Thanks to the Fall back time change, I am getting up about half an hour earlier before my alarm sounds. This leaves me with a little extra time to peruse the morning paper at work with a coffee, since I am getting there earlier now before I begin my shift.
I love reading the advice columns. Does anyone else dive into Dear Abby or Ask Sue? I often find these columns helpful when I am going through a similar situation and need advice. Well, today I read an interesting Dear Ellie in the local paper. Ellie is a Toronto-based advice columnist.
The problem of the reader was something along these lines from what I can recall. (but is not exact.)
I was diagnosed with obesity by my doctor and this was a wake-up call for me after living a life of inactivity and over-eating. I’m in my early forties. I have lost over seventy pounds, but still have more to go.
I love this time of year with all the holidays, seeing friends and family at gatherings and parties. The part I really dislike about this time of year is all the food. I have a lot of issues around over-eating, and once I start eating desserts and rich foods it is very difficult for me to stop. The best thing for me to do is not being around these types of temptations all together.
The problem is, anytime I host a gathering, people still bring unhealthy foods to my home although they know my struggles and I am trying to lose more weight. It is very frustrating because I am often left with tons of left-over cakes, cookies, pies and other goodies that I cannot refuse if it is left around the house.
What should I do this holiday season to prepare myself for success?
Ellie’s advice was very no-nonsense. She advised the reader to be upfront. Let everyone know in your circle that you are not eating certain foods (particularly desserts) because you are struggling with temptation and still need to lose weight. Be honest in hopes of getting their understanding and sympathy. If sending out invitations, Ellie advised to have printed on them, please bring a veggie or fruit tray if wanting to contribute something.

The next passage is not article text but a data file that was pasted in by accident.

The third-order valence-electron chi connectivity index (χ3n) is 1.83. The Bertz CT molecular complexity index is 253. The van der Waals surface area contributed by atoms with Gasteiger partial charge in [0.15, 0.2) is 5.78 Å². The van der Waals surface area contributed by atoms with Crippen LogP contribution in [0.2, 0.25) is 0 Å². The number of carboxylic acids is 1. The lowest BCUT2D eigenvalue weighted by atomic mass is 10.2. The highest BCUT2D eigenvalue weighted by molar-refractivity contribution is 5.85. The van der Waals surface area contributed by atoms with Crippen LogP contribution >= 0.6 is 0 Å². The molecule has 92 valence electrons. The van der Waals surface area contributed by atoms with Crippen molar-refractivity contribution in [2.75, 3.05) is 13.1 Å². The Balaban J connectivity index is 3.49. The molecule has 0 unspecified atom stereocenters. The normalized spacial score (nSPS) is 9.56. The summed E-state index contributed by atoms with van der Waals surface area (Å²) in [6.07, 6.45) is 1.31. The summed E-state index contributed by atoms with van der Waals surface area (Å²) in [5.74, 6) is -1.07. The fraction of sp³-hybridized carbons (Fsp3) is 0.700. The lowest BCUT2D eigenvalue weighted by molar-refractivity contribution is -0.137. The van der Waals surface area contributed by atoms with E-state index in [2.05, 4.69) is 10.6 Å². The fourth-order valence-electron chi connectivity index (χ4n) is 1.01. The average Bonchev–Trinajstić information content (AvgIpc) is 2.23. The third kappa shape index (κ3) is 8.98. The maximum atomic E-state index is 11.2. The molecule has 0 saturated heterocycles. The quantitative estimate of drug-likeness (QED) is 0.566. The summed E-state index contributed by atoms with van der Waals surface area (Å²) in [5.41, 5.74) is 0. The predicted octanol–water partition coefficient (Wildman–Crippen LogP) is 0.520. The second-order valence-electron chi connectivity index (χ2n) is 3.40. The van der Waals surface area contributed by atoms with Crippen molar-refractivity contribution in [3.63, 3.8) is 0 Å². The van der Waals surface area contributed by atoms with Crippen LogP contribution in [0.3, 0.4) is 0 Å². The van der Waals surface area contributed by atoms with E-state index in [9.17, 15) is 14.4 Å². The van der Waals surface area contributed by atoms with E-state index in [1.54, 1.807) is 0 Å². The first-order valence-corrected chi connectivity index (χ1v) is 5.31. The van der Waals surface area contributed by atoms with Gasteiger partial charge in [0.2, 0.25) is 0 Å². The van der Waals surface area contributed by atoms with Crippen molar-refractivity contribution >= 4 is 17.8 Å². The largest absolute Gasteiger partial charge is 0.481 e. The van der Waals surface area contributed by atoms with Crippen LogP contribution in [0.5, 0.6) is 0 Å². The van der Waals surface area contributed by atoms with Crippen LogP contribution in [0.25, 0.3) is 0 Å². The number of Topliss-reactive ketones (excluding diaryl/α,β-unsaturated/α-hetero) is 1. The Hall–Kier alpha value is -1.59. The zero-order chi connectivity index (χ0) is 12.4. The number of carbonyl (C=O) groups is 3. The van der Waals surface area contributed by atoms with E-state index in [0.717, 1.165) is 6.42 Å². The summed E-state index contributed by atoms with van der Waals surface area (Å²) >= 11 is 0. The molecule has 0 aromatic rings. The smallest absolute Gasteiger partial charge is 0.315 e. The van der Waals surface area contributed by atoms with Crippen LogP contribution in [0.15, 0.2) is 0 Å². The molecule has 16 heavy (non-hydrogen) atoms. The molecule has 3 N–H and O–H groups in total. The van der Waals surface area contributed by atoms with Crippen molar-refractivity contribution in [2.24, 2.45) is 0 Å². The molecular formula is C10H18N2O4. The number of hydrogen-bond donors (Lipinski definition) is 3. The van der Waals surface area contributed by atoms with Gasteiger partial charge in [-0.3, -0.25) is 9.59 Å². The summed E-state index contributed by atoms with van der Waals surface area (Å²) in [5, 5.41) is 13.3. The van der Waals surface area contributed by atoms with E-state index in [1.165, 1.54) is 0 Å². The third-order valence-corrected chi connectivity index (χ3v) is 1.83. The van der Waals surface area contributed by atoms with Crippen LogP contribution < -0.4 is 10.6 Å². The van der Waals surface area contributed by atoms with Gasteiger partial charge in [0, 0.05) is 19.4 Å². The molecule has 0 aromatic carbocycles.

Ellie also replied that if people still bring unhealthy choices to the reader’s party, that she should make sure to pack them up and send them back with the person who brought them.
For many, the holidays can bring forth issues in the way of your pesky aunt asking why you’re still single. Your cousin’s bratty kids who are running wild around your China platter or yanking your dog’s tail. The stress of prepping and preparing. For others, it is food addiction. Food and sugar addiction is a very real problem for many people. Some people who are trying to avoid these foods do have to stay away from them altogether to be successful and this can be difficult around the holidays when food is the centre of everything. For some, moderation does not work for them at the moment and they do not know how to moderate. I know how this reader must be feeling with her issues around food this time of year. There is always so much temptation. The amount of food at events and gatherings can be over-whelming and scary when you are trying to lose weight. I think it would be in everyone’s advantage attending a party with only healthy options once in a while, especially if you know there is someone who needs your help and support to be successful. I personally would not have a problem if a host requested healthy foods only. I would like to think I would be on board to help in any way I could.
How would you handle an invitation that stated, please only bring healthy foods?
What would your advice be to this lady if you were the advice columnist?